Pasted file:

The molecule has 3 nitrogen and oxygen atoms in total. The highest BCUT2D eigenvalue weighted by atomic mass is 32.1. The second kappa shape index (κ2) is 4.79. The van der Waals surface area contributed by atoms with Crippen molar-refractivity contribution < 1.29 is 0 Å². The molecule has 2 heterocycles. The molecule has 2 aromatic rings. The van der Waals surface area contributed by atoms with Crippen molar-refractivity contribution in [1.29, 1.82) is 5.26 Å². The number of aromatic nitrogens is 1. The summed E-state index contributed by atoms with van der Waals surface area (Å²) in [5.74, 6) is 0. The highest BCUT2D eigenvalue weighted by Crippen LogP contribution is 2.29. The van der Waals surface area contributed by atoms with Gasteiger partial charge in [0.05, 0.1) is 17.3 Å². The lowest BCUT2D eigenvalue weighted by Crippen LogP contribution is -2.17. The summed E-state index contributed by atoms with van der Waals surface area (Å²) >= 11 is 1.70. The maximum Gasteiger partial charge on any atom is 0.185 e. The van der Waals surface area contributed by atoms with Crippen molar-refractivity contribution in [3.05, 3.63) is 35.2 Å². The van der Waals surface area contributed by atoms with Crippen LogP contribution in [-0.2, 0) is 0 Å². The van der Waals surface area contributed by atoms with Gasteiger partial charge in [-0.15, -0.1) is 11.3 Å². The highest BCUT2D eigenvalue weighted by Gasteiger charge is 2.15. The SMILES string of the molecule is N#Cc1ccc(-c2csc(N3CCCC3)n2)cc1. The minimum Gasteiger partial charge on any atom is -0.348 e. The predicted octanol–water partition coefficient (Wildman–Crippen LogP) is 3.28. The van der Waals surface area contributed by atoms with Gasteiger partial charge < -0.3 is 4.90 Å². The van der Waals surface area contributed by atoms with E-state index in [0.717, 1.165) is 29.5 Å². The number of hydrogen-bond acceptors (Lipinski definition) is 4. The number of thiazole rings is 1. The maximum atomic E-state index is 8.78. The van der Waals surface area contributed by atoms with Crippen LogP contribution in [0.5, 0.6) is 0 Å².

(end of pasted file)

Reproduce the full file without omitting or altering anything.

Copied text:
The molecule has 3 nitrogen and oxygen atoms in total. The highest BCUT2D eigenvalue weighted by atomic mass is 32.1. The second kappa shape index (κ2) is 4.79. The van der Waals surface area contributed by atoms with Crippen molar-refractivity contribution < 1.29 is 0 Å². The molecule has 2 heterocycles. The molecule has 2 aromatic rings. The van der Waals surface area contributed by atoms with Crippen molar-refractivity contribution in [1.29, 1.82) is 5.26 Å². The number of aromatic nitrogens is 1. The summed E-state index contributed by atoms with van der Waals surface area (Å²) in [5.74, 6) is 0. The highest BCUT2D eigenvalue weighted by Crippen LogP contribution is 2.29. The van der Waals surface area contributed by atoms with Gasteiger partial charge in [0.05, 0.1) is 17.3 Å². The lowest BCUT2D eigenvalue weighted by Crippen LogP contribution is -2.17. The summed E-state index contributed by atoms with van der Waals surface area (Å²) >= 11 is 1.70. The maximum Gasteiger partial charge on any atom is 0.185 e. The van der Waals surface area contributed by atoms with Crippen molar-refractivity contribution in [3.05, 3.63) is 35.2 Å². The van der Waals surface area contributed by atoms with Crippen LogP contribution in [-0.2, 0) is 0 Å². The van der Waals surface area contributed by atoms with Gasteiger partial charge in [-0.15, -0.1) is 11.3 Å². The highest BCUT2D eigenvalue weighted by Gasteiger charge is 2.15. The SMILES string of the molecule is N#Cc1ccc(-c2csc(N3CCCC3)n2)cc1. The minimum Gasteiger partial charge on any atom is -0.348 e. The predicted octanol–water partition coefficient (Wildman–Crippen LogP) is 3.28. The van der Waals surface area contributed by atoms with Gasteiger partial charge < -0.3 is 4.90 Å². The van der Waals surface area contributed by atoms with E-state index in [0.717, 1.165) is 29.5 Å². The number of hydrogen-bond acceptors (Lipinski definition) is 4. The number of thiazole rings is 1. The maximum atomic E-state index is 8.78. The van der Waals surface area contributed by atoms with Crippen LogP contribution in [0.5, 0.6) is 0 Å².